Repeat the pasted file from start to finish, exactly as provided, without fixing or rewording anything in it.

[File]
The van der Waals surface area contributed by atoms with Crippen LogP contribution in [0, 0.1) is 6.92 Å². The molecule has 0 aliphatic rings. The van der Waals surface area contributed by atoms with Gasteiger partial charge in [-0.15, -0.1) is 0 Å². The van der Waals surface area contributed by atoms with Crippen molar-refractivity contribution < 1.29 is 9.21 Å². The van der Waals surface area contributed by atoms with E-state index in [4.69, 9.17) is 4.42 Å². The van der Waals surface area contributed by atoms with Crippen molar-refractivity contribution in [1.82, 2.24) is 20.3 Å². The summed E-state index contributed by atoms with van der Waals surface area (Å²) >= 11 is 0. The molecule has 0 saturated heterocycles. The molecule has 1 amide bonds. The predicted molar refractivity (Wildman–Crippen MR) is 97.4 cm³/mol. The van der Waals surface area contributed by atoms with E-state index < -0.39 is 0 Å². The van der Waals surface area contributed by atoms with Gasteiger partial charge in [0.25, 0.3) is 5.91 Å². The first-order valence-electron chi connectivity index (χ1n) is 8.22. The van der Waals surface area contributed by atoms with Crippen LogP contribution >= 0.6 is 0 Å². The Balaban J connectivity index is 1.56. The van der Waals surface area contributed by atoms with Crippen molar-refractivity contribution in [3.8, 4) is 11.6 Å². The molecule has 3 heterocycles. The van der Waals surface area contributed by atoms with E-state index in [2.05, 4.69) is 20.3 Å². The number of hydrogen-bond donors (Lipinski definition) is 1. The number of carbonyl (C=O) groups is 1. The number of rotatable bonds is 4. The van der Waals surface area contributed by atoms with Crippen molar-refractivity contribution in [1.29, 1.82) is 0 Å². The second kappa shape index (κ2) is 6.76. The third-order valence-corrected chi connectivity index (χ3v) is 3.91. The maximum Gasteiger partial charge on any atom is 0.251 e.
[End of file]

The van der Waals surface area contributed by atoms with Crippen LogP contribution in [0, 0.1) is 6.92 Å². The molecule has 0 aliphatic rings. The van der Waals surface area contributed by atoms with Gasteiger partial charge in [-0.15, -0.1) is 0 Å². The van der Waals surface area contributed by atoms with Crippen molar-refractivity contribution < 1.29 is 9.21 Å². The van der Waals surface area contributed by atoms with E-state index in [4.69, 9.17) is 4.42 Å². The van der Waals surface area contributed by atoms with Crippen molar-refractivity contribution in [1.82, 2.24) is 20.3 Å². The summed E-state index contributed by atoms with van der Waals surface area (Å²) >= 11 is 0. The molecule has 0 saturated heterocycles. The molecule has 1 amide bonds. The predicted molar refractivity (Wildman–Crippen MR) is 97.4 cm³/mol. The van der Waals surface area contributed by atoms with E-state index < -0.39 is 0 Å². The van der Waals surface area contributed by atoms with Gasteiger partial charge in [0.25, 0.3) is 5.91 Å². The first-order valence-electron chi connectivity index (χ1n) is 8.22. The van der Waals surface area contributed by atoms with Crippen LogP contribution >= 0.6 is 0 Å². The Balaban J connectivity index is 1.56. The van der Waals surface area contributed by atoms with Crippen molar-refractivity contribution in [3.8, 4) is 11.6 Å². The molecule has 3 heterocycles. The van der Waals surface area contributed by atoms with E-state index in [2.05, 4.69) is 20.3 Å². The number of hydrogen-bond donors (Lipinski definition) is 1. The number of carbonyl (C=O) groups is 1. The number of rotatable bonds is 4. The van der Waals surface area contributed by atoms with Crippen molar-refractivity contribution in [1.29, 1.82) is 0 Å². The second kappa shape index (κ2) is 6.76. The third-order valence-corrected chi connectivity index (χ3v) is 3.91. The maximum Gasteiger partial charge on any atom is 0.251 e.